WebHub tracks surfers with Session IDs instead. Session IDs expire, and a developer can set an inactivity timeout, so that after N minutes, even if another person does sit down at the machine and follow a page, that page will have expired and re-login will be required.
Surfer data is kept on the server machine -- no database vulnerability
Data doesn't travel unnecessarily back and forth via cookies or hidden fields on forms. It is simply saved and restored based on the surfer's Session ID.
There is never any SQL code visible through View|Source of the web pages. The SQL code is kept on the server machine and never sent to the surfer. That means a surfer cannot save your web page, change a few keywords, and break into your database.
For highest performance and highest security, HREF recommends putting the database on a separate machine and connecting to it using a second network card which is not open to the Internet, just to the web server machine.
True comments -- your code is not visible
WebHub has its own comment syntax, enabling you to put in-house comments into your HTML. WebHub comments are stripped out before the HTML goes to the surfer, so your ideas and notes are completely private.
Even if you don't use any WebHub comments, a surfer will not be able to figure out what you did with WebHub macros by viewing your web pages. Surfers can see only the result of all the processing, never the code that caused it.
A single WebHub setting called "frontdoor" helps you make sure that surfers always come in through a "front door" page, regardless of what they may have bookmarked.
WebHub VCL programmers can adjust internal component settings to further increase security by monitoring each session for changed in IP number and/or browser type. While a change in IP number does not necessarily indicate an attempted break-in (because AOL and other networks pool IPs), if that change occurs in conjunction with a suspicious prior-link, then the application server software can reject the surfer.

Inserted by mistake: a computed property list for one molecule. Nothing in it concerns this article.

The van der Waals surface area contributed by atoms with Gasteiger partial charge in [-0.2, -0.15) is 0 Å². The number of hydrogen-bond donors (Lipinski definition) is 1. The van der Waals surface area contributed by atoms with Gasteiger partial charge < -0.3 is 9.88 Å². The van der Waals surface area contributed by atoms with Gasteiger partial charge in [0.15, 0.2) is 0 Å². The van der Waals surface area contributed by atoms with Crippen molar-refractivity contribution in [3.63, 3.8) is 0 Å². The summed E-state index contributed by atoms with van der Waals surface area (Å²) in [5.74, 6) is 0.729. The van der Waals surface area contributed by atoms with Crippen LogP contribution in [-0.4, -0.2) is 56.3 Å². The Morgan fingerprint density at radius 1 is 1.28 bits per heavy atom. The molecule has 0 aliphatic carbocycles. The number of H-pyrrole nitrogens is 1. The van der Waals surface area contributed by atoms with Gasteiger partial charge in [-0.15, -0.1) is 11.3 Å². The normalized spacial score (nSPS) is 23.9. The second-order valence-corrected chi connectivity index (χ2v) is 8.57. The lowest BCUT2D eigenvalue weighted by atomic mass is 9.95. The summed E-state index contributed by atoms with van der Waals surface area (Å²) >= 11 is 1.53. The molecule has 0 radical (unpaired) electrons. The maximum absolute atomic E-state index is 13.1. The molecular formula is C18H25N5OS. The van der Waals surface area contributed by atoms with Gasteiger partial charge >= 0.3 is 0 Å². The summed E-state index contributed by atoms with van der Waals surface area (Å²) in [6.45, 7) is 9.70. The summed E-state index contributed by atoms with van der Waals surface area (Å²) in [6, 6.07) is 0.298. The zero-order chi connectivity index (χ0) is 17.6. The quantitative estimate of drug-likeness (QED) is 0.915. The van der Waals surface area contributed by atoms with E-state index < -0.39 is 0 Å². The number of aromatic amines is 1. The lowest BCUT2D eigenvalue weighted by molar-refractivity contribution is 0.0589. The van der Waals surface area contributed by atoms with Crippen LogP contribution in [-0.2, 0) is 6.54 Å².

The same thing goes for changes in browser type. While it is legitimate to change browsers during testing, it is quite rare for a real surfer to do this, and a programmer can decide to use this event as a security-risk flag.
WebHub Power HTML and WebHub VCL include a component which lets you set up lists of allowed users, passwords, and pass phrases (hints). Surfers are then required to login before using certain pages, or even parts of pages, within your site. You can set up a security system based on any number of levels of access.
WeHub v1.50+ includes a macro making it easy to check whether there has been too long of a delay since the surfer last used the application. Let's say the threshhold is 30 minutes. That means that if the browser is idle for 31 minutes and then someone (maybe the legitimate user, maybe not) tries to follow a link, the application would require a second login to confirm the identity of the user.
WebHub supports HTTPS
Many people ask whether WebHub "does HTTPS". HTTPS stands for HyperText Transfer Protocol - the Secure Version. It is the web server software that does the work of encrypting and decrypting web pages to meet the HTTPS standard. WebHub simply works with both HTTP and HTTPS, but it does not provide the functionality.